Celiac Disease: What about Hematological Manifestations?

Adel Alhabbal, Hossam Murad, Imad AbouKhamis


Celiac disease (CD) is a systemic disease that is triggered by gluten consumption in genetically susceptible patients, with a predominance approximating nearly 1% of the overall community. Although CD primarily involves the small intestine, it may also affect other bodily systems and present as a disease outside of the gastrointestinal tract. Therefore, individuals who have CD might visit a physician for appraisal of several hematological issues before reaching the diagnosis of CD. Secondary anemia due to vitamin B12 and folic acid deficiency or due to malabsorption of iron are frequent problems in CD. In addition, individuals may reveal thrombocytopenia, leukopenia, venous thromboembolism, hyposplenism, and thrombocytosis. These hematological changes may represent the distinctive features of the disease and should cue the physician to test for CD in a suggestive clinical setting. Identification of non-typical extraintestinal manifestations, including hematologic ones, could provide a significant chance to increase the rate of CD diagnosis, as this disease is grouped with the most underdiagnosed chronic intestinal disorders throughout the world.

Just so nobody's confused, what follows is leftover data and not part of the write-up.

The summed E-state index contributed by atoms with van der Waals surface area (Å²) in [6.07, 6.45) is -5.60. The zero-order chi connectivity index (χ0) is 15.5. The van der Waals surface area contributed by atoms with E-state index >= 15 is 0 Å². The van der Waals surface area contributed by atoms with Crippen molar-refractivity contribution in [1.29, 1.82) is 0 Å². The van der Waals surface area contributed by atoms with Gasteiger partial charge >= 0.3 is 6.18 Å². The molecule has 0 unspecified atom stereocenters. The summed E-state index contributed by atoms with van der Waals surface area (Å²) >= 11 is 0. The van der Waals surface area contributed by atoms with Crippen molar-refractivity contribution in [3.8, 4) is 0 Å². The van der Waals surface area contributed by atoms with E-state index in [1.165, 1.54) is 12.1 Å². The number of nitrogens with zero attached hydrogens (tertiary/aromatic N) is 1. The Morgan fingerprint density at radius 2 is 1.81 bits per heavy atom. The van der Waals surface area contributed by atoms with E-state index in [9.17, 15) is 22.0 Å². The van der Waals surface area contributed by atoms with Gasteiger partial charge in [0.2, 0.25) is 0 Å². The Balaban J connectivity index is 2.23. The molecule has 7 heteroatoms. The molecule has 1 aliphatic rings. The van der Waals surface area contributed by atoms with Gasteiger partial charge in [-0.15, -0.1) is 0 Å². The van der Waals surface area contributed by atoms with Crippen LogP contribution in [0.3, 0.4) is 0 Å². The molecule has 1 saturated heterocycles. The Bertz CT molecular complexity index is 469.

This review summarizes new evidence concerning the hematological manifestations of CD, and concentrates on applicable recommendations for physicians.


Celiac disease, Anemia, Neutropenia, Thrombocytopenia, Thrombocytosis, Hyposplenism

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